If you have started a new small business this financial year (from July 1, 2015 onwards), you are in position to reduce your tax bill thanks to the changes that were introduced from that date that allow small business owners to immediately write-off some of their start-up costs.
Hopefully, any legal or accounting professionals that you used during the set-up of the business advised you that you could deduct their costs, as well as any Australian Government fees and charges, in your first year of operations rather than spreading the deduction over five years.
According to the ATO website, these expenses must be either:
“Incurred in obtaining advice or services relating to the proposed structure or proposed operation of the business.”
“A payment to an Australian government agency of a fee, tax or charge incurred in relation to setting up the business or establishing its operating structure.”
Start-up expenses that AREN’T included as an immediate write-off include:
- The cost of purchasing business assets.
- Expenses such as interest, dividends and capital repayments associated with raising capital.
- Costs incurred prior to start-up such as travel expenses when assessing locations for the business.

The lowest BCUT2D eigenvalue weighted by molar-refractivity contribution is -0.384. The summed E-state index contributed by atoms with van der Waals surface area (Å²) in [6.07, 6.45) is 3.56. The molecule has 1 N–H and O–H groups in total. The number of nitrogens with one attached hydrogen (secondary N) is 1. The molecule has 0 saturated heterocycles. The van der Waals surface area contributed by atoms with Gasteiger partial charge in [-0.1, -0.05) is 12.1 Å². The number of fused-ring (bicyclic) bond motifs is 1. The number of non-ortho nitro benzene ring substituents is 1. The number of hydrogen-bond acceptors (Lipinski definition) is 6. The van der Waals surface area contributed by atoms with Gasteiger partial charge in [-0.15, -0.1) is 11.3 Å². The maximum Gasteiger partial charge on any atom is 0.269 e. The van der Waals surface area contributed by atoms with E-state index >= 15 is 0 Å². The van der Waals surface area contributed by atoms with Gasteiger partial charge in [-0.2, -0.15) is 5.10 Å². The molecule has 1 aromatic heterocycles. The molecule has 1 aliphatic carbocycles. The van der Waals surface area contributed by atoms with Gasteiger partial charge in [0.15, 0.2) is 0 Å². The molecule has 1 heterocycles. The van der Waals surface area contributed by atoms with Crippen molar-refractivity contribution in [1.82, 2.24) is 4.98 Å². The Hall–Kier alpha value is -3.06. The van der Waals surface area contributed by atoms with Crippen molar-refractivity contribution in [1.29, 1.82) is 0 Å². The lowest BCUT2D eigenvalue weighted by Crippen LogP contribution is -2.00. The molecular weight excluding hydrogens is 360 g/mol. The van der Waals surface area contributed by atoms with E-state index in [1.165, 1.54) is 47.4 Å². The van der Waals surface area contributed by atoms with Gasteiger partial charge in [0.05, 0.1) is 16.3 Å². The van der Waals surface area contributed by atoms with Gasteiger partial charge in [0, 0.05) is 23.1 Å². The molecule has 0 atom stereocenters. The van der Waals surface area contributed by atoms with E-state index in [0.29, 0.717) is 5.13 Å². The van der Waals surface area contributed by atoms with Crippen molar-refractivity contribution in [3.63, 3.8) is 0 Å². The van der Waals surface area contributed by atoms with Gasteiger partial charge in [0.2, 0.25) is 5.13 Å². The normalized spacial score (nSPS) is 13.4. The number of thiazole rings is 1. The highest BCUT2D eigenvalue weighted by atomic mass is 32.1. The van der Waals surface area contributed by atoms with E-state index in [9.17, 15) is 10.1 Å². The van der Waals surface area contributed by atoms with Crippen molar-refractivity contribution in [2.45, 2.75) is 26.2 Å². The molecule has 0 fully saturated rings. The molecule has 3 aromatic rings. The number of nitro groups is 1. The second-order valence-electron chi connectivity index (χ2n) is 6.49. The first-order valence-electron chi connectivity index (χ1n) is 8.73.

- Expenditure relating to general taxes (such as income tax), which relate to the ongoing operation of the business rather than specific start-up activities.
There is also a wider range of costs that small businesses can write-off over five years under the new legislation (which we will look at in an upcoming article).
How do these start-up deductions help your business?
By being able to claim more costs sooner, start-up small businesses can increase their initial deductions and potentially reduce the amount of tax they need to pay after their first year of operation. Consider this example:
A business starts up that provides highly specialised technical advice on aircraft maintenance. There aren’t large asset purchase costs during start-up, but the owner spends $100,000 in legal fees to ensure that the business can operate across America, Europe and Australia within the regulations of the various aviation regulatory bodies.
In the first year, the owner earns $120,000.
Under the old legislation, the legal fees would be spread over five years so they would only claim $20,000 in deductions in year one, resulting in $100,000 income and a tax bill of $24,947.
Under the new legislation, the owner can claim $100,000 in the first year, resulting in $20,000 income and a tax bill of $342.
This example is extremely simplified and doesn’t account for all the other expenses and deductions associated with running a business, but it clearly demonstrates the benefits that early deductions can have so soon after the high costs associated with starting a small business.
By Jennifer Lowe